Tuscany is one of the most beautiful and most visited Italian regions, appreciated for its cities of art, small villages, hills covered with vineyards from which some of the most famous wines in the world are obtained, villas and farmhouses lined with cypresses. But Tuscany is also a land of nature and breathtaking landscapes, of unique gastronomy and exceptional wines, of spas and farmhouses.

In Florence art is everywhere, as in the central Piazza del Duomo where there is the Cathedral of Santa Maria del Fiore, the Giotto Tower and the Baptistery, or in the splendid Piazza della Signoria, with the imposing Palazzo Vecchio. Crossing the square and going in the direction of the Arno you will find the famous Ponte Vecchio, one of the symbols of the city, built in the 1300s. To enjoy one of the most incredible panoramic views of the city, you can go up to Piazzale Michelangelo. One of the most famous museums in the city is the Uffizi Gallery, but also the Accademia Gallery where the original marble statue of Michelangelo’s David is kept.

From Florence, you can easily reach both Pisa and Lucca. In Pisa, you will find the famous Piazza dei Miracoli and the Leaning Tower. But also the wonderful Duomo, the Baptistery and Camposanto. Lucca is a small Venice without water, enclosed within mighty Renaissance walls which today have become a beautiful park. Walking in the historic center of the city, be sure to visit the cathedral, the particular oval shape Piazza dell’Anfiteatro and climb to the top of the Guinigi tower, which you will immediately recognize by the trees placed on its top. Around Lucca, there are about 300 villas immersed in the countryside, with exceptional parks that can often be visited.

The area between Florence and Siena is the beautiful Chianti region, famous all over the world for its excellent wine. The area is characterized by hills covered with vineyards alternating with olive groves and travelling by car at each corner of the road you can observe a different panorama. Making a wine tasting in Chianti is almost a must. There are wine bars and wine shops in every city, but along the way, you will see many signs indicating cellars and retailers where you can taste and buy different wines.

You can stop in Greve in Chianti to visit the town. If you have time, go to the Wine Museum where you will also have the opportunity to taste over 200 labels of wine from the region, as well as see the farm equipment. The next stop is Castellina in Chianti where a walk awaits you in the small center and through the town walls.

Visiting Siena you will return to the Middle Ages. Start your walking itinerary in Piazza del Campo, famous for its particular shell shape and for the Palio di Siena, a horse race among the districts of the city that takes place twice every summer, on July 2nd and August 16th. The tower of the Palazzo Comunale and the Torre del Mangia offer a spectacular view of the square and the city. Head to the cathedral, a precious example of Italian Romanesque-Gothic style, with its splendid pavement and then to the Baptistery.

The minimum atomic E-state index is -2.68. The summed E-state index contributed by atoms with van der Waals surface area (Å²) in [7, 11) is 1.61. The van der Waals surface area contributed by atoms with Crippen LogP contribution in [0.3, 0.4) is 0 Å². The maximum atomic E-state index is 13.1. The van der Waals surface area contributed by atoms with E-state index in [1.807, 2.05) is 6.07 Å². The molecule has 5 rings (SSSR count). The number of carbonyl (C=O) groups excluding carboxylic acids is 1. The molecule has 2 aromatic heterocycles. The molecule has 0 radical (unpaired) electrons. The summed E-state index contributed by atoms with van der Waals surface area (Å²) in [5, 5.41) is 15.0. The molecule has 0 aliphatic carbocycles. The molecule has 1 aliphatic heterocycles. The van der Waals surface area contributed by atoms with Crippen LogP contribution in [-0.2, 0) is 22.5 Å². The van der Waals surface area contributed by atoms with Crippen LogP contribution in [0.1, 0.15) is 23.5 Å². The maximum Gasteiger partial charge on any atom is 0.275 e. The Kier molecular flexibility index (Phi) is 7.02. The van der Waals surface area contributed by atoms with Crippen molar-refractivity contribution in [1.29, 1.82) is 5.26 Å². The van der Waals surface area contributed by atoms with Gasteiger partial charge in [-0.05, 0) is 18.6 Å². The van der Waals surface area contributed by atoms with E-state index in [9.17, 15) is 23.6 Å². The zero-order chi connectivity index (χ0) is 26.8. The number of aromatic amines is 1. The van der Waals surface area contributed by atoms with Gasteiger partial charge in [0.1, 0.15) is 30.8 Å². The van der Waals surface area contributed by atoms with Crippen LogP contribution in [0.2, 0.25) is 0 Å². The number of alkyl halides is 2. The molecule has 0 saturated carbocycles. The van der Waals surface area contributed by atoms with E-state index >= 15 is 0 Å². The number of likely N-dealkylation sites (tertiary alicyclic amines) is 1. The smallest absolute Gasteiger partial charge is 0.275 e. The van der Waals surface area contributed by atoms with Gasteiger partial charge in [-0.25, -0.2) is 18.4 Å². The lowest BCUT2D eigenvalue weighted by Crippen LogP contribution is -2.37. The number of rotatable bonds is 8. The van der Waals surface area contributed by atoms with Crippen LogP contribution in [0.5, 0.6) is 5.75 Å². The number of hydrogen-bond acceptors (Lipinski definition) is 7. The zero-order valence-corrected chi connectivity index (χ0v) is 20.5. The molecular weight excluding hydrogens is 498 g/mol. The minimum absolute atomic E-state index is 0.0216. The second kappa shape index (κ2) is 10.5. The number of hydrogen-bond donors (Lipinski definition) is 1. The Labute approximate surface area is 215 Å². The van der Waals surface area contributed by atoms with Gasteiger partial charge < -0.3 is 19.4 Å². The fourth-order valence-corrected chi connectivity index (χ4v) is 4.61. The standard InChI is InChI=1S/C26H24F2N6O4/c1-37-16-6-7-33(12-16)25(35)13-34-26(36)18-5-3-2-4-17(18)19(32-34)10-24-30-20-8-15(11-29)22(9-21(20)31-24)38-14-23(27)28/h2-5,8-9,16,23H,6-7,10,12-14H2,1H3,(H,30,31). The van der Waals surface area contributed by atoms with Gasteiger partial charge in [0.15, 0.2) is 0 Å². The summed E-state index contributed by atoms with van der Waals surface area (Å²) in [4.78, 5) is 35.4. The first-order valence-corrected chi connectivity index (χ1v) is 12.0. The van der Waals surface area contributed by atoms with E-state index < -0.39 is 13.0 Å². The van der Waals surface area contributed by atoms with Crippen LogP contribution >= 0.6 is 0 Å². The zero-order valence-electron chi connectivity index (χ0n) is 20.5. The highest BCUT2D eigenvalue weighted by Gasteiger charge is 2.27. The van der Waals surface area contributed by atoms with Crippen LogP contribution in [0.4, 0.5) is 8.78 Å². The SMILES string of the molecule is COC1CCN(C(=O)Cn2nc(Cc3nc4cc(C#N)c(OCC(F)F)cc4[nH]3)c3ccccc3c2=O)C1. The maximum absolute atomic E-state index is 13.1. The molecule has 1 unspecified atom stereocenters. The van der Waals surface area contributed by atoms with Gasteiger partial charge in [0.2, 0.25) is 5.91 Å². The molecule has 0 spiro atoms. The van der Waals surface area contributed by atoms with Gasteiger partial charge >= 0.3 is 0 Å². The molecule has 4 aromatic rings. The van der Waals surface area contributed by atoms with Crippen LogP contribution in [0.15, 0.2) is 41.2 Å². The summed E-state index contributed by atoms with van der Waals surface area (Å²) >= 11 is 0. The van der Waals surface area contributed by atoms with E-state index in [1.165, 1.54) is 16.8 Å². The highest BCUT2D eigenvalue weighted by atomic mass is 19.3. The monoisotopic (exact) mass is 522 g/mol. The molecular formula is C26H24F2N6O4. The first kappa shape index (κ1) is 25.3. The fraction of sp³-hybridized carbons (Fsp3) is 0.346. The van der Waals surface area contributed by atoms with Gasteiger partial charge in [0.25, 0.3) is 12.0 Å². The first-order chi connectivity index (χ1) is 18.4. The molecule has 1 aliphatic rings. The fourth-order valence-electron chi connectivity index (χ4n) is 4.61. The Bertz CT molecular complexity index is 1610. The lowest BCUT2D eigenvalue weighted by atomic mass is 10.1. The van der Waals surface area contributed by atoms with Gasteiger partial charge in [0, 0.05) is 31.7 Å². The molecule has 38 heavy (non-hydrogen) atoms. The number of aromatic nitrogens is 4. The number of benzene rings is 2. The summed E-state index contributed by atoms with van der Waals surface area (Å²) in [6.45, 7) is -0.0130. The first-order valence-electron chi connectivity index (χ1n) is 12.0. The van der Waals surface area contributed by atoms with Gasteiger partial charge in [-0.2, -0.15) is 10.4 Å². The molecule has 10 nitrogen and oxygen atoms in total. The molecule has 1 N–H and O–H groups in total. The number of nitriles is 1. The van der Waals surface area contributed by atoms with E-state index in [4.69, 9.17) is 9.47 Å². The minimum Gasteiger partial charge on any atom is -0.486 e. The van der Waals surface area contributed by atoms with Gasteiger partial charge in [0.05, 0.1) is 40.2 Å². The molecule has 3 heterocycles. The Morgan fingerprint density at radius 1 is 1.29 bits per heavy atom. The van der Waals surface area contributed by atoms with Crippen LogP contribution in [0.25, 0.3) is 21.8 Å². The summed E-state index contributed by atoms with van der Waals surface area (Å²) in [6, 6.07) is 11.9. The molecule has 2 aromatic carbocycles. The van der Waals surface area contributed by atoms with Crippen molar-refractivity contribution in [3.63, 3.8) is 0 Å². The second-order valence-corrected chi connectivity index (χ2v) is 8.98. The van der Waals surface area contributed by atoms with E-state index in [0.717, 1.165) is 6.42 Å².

San Gimignano is a small medieval town dating back to the 8th century. It is perhaps the most famous of the small towns in Tuscany, known above all for its 14 towers overlooking picturesque olive groves and vineyards. Travellers who want to imagine what Tuscany was like in the Middle Ages should definitely visit San Gimignano.

Val D’Orcia is another area of Tuscany famous for its breathtaking landscapes and excellent wines. Rolling hills, dotted with dark cypresses, red poppies and sunflowers make these landscapes a perfect postcard to send to friends and families. Val d’Orcia offers a lot to see, from the medieval streets of Montepulciano to the smaller and more picturesque towns of Pienza, San Quirico D’Orcia and Montalcino. The area is known worldwide for its DOC Brunello di Montalcino and Montepulciano wines.

Visiting Arezzo is a bit like travelling back in time, among monuments, churches and museums, which bring you back to the past. It was a thriving Etruscan city, and today certainly deserves to be visited because of its great historical heritage. Among the places of the city not to be missed: Piazza Grande with the Loggia del Vasari, the Basilica of San Francesco and its surprising Bacci Chapel, the Museum of Medieval Art and the Romanesque church of Santa Maria Della Pieve.

Elba, Giglio, Capraia, Montecristo, Pianosa, Gorgona, Giannutri: these are the names of the seven islands that make up the beautiful Tuscan Archipelago, located between the Ligurian Sea and the Tyrrhenian Sea, west of Tuscany. Elba is not only the most famous of all but also the third largest Italian island after Sicily and Sardinia. It is a very successful tourist destination thanks to the fine sand of its beaches, to a clear sea, as well as to the fascinating testimonies of its past that you can discover by visiting the Etruscan towers and fortresses.

Last but not least we have the Tuscan Maremma, a land of a thousand surprises located between the provinces of Livorno and Grosseto. Proceeding from the coast towards inland, it is able to offer a blue sea and long beaches, then move on to a landscape of green hills and natural thermal baths. The south of the Maremma is protected by the National Park, a breathtaking area and one of the best attractions in Tuscany for hiking lovers. Maremma is also the ideal destination for history lovers and travellers fascinated by medieval villages and an unrivalled food and wine culture.